The young man did not look at him. "'Who has not felt how sadly sweet the dream of home, the dream of home, steals o'er the heart, too soon to fleet when far o'er the sea or land we roam?'"
"'Sunlight more soft may o'er us fall, to greener shores our bark may come: But far more bright, more dear than all, that dream of home, that dream of home'," McCoy completed the verse.
"Thomas Moore, The Dream of Home," Spock identified the poem.
"You sound surprised, Spock," McCoy chided softly.
"I am frequently surprised by you, Doctor," Spock replied, equally softly. "I did not know you had a fondness for Nineteenth century Irish poets."
Foster ignored them, speaking instead to Kirk, as the older man came to stand beside him."You're not going to let us go home, are you?" Foster continued to gaze out the viewport at the Earth below. "If you're really from the future, our future, you can't afford to let us go. We might change something. And, if you aren't, if this is an alien trick, well, this is something of a coup, Imagine, capturing two senior SHADO officers."
"I'm sorry, Colonel Foster, but you're right," Kirk agreed solemnly. Foster turned to look at the Star Fleet officer as Kirk continued. "We can't let you go back. The facts are, for all intents and purposes, you all died about six hours ago. Now, you can accept the situation or not. But you can't change it."
"Commander Straker seems to be accepting the situation," Spock pointed out.
Foster sighed and took a sip of the ale, letting the harsh liquid burn his throat. "Commander Straker is dying, and I expect even this is preferable to dying on the operating table, or being an invalid for the little time left to him. He's a very proud man. Getting sick like this has been hard on him, hard on all of us. I half suspect he intended to die on Moonbase, or on the flight home."
"Well, he's not going to die at all if I have anything to say about it," McCoy insisted.
"You don't know Commander Straker," the SHADO officer warned, with a sharp laugh.
"He can't be any worse that any Admiralty officer I've treated," McCoy announced, giving Kirk a dark look. "You know the type, know-it-all, refuses to follow doctor's orders." Kirk shrugged and grinned back at him.
Spock raised one eyebrow in the physician's direction. "I would hope you do not frighten the commander too badly with your beads and rattles, Doctor."
From Kirk's bemused expression at the exchange, Foster assumed Spock's remark was on the order of a long standing joke, although Uhura had mentioned that Vulcans did not joke. He gave Kirk a questioning look.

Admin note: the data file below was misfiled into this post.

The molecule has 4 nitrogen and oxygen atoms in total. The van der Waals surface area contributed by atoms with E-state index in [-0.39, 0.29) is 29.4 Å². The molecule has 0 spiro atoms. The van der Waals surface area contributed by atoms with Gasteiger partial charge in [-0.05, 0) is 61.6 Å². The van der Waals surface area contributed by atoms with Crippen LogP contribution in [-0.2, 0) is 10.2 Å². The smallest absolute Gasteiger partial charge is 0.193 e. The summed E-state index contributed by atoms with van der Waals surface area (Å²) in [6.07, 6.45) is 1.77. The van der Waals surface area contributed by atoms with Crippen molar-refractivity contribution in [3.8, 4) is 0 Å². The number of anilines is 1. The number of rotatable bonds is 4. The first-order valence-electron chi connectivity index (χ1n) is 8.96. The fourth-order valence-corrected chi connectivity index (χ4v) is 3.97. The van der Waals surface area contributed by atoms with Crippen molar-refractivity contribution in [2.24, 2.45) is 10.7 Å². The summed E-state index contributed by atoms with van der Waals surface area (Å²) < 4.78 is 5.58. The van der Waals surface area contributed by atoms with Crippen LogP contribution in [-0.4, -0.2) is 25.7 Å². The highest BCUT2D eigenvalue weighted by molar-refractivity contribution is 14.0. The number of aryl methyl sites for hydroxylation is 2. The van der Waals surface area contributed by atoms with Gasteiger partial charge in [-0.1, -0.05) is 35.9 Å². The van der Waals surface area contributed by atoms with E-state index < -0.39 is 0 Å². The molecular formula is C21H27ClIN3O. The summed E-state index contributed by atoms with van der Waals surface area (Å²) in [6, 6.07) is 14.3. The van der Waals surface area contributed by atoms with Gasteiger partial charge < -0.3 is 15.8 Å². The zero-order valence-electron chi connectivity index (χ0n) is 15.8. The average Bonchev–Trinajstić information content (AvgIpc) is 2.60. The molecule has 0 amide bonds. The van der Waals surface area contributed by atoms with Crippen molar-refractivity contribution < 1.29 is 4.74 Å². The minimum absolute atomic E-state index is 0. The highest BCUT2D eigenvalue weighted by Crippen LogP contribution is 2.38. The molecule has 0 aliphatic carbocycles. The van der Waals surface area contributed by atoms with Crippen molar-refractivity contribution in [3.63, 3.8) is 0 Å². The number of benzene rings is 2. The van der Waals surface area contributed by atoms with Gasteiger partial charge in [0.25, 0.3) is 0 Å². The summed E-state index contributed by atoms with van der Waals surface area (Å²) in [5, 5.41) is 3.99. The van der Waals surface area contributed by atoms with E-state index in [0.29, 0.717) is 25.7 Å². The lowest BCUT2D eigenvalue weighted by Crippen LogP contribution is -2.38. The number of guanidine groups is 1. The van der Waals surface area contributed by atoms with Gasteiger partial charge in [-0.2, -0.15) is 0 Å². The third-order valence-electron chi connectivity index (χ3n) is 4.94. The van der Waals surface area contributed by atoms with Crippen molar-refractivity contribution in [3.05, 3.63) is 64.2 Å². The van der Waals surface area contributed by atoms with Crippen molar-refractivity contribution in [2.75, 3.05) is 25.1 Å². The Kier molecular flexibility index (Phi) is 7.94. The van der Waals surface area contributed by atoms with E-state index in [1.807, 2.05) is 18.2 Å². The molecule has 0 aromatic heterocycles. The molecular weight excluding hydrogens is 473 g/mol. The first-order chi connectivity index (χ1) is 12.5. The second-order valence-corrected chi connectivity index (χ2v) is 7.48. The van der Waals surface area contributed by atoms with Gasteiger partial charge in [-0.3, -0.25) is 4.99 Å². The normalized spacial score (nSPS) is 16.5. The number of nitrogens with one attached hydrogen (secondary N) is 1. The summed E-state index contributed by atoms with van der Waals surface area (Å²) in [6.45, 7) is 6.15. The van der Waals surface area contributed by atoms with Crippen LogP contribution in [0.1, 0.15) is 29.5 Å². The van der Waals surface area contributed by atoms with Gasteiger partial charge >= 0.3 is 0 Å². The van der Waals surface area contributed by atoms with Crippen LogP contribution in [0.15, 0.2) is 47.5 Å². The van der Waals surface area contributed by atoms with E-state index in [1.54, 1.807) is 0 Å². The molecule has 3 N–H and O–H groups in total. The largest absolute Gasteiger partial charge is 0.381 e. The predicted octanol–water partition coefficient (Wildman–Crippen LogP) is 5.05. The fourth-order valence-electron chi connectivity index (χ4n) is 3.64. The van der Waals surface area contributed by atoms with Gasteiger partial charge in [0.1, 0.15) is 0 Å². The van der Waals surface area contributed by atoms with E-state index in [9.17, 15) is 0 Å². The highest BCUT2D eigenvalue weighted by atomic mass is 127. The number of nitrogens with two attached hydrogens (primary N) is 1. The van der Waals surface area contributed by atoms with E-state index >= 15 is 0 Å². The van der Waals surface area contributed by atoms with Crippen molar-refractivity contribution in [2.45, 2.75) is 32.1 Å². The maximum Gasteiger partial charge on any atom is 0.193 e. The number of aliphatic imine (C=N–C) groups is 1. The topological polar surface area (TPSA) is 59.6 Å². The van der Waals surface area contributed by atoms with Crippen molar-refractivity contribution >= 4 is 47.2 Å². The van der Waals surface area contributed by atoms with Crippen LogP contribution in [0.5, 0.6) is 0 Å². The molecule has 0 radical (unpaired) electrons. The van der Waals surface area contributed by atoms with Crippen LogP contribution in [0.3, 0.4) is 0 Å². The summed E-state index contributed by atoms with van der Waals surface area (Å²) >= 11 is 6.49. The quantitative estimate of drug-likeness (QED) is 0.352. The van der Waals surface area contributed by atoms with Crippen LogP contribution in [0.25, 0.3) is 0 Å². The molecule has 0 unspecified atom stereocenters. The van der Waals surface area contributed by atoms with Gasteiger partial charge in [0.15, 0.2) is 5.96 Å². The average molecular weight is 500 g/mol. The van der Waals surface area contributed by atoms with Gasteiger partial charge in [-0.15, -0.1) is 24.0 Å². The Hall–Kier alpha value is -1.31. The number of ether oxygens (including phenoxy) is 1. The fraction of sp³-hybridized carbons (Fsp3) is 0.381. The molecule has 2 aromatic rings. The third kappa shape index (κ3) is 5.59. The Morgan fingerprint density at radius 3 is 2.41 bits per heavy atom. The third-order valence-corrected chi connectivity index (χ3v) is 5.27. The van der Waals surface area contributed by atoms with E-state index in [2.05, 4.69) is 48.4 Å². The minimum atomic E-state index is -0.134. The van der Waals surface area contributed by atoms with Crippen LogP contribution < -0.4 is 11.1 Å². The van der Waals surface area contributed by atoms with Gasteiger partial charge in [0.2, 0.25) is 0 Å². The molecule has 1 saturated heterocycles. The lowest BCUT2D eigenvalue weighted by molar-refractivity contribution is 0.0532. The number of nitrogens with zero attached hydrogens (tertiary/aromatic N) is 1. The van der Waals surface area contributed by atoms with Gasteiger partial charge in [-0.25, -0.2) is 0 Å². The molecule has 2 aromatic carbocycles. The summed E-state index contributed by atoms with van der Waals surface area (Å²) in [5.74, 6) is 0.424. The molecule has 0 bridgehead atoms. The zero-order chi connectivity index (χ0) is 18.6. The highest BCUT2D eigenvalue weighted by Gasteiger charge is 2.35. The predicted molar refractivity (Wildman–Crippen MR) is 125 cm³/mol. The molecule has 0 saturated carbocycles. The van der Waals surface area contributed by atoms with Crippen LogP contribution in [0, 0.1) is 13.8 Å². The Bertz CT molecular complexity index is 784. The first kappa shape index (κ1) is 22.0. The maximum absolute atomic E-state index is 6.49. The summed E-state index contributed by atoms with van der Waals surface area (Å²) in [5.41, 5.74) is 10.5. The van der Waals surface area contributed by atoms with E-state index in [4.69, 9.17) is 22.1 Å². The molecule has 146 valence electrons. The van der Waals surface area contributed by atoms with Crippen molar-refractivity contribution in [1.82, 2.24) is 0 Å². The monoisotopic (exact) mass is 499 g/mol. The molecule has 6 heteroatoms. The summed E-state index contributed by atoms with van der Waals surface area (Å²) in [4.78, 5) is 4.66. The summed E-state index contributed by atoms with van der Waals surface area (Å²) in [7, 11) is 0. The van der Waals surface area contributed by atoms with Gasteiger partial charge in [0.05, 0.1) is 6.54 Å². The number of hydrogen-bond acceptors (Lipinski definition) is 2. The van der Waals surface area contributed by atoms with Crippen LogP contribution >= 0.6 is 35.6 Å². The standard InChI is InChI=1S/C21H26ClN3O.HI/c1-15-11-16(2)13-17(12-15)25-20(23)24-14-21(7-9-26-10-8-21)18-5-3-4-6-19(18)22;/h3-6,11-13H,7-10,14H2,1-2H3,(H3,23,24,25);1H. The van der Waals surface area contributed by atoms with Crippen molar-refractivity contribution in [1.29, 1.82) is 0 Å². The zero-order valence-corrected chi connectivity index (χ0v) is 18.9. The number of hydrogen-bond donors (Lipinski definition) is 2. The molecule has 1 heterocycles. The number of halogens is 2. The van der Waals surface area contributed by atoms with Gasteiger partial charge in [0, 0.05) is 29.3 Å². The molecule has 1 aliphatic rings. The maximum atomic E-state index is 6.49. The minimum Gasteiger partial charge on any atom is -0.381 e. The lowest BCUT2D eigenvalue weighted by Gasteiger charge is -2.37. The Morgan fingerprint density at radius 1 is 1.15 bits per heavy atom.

The older man sighed and shrugged. "It's when they stop sniping at one another, I get worried."
Foster turned his attention back to the viewport. A light winked on from behind one of the dead soviet satellites he'd spotted just above and behind the star ship's engines.
"What's that light from?" Foster wondered aloud. He pointed out the light in question to Kirk, who peered out the thick window.
"I believe that's a Vulcan observation ship, Colonel," Kirk told him.
"Vulcan?" Foster glanced over at Spock, who had taken a seat by the viewport to observe Spielberg and Barry. "Are the Vulcans into time travel too?"
Kirk shook his head, taking a sip of his brandy. "No, Colonel, that ship is native to this period. The Vulcans have been observing Earth periodically for the past," he paused to make the mental calculation, "forty years or so. Since Nineteen-forty-three, as a matter of fact."
"What are they doing here?" Foster asked. There was a tinge of suspicion in his voice.
"They're observing, listening in on the planet's audio and visual transmissions. Radio and television, I think you call it," Kirk replied.
"Reconnaissance for an invasion?" Foster asked. The belligerence had returned to his voice and posture. Kirk sipped his brandy and shook his head again. Foster's paranoia was just a little tiresome.
"No, Colonel," Kirk said. "Curiosity brought the Vulcans to watch Earth, and maybe a little concern about the effects of our lack of emotional self-control when our two species meet. Which they have, and they will, in my past and your future."
Foster nodded in the direction of the small light, blinking among the space debris. "If they can get here, they have the technology to help us. Instead, they're just sitting there, watching us fight off an invasion we may not be able to beat?"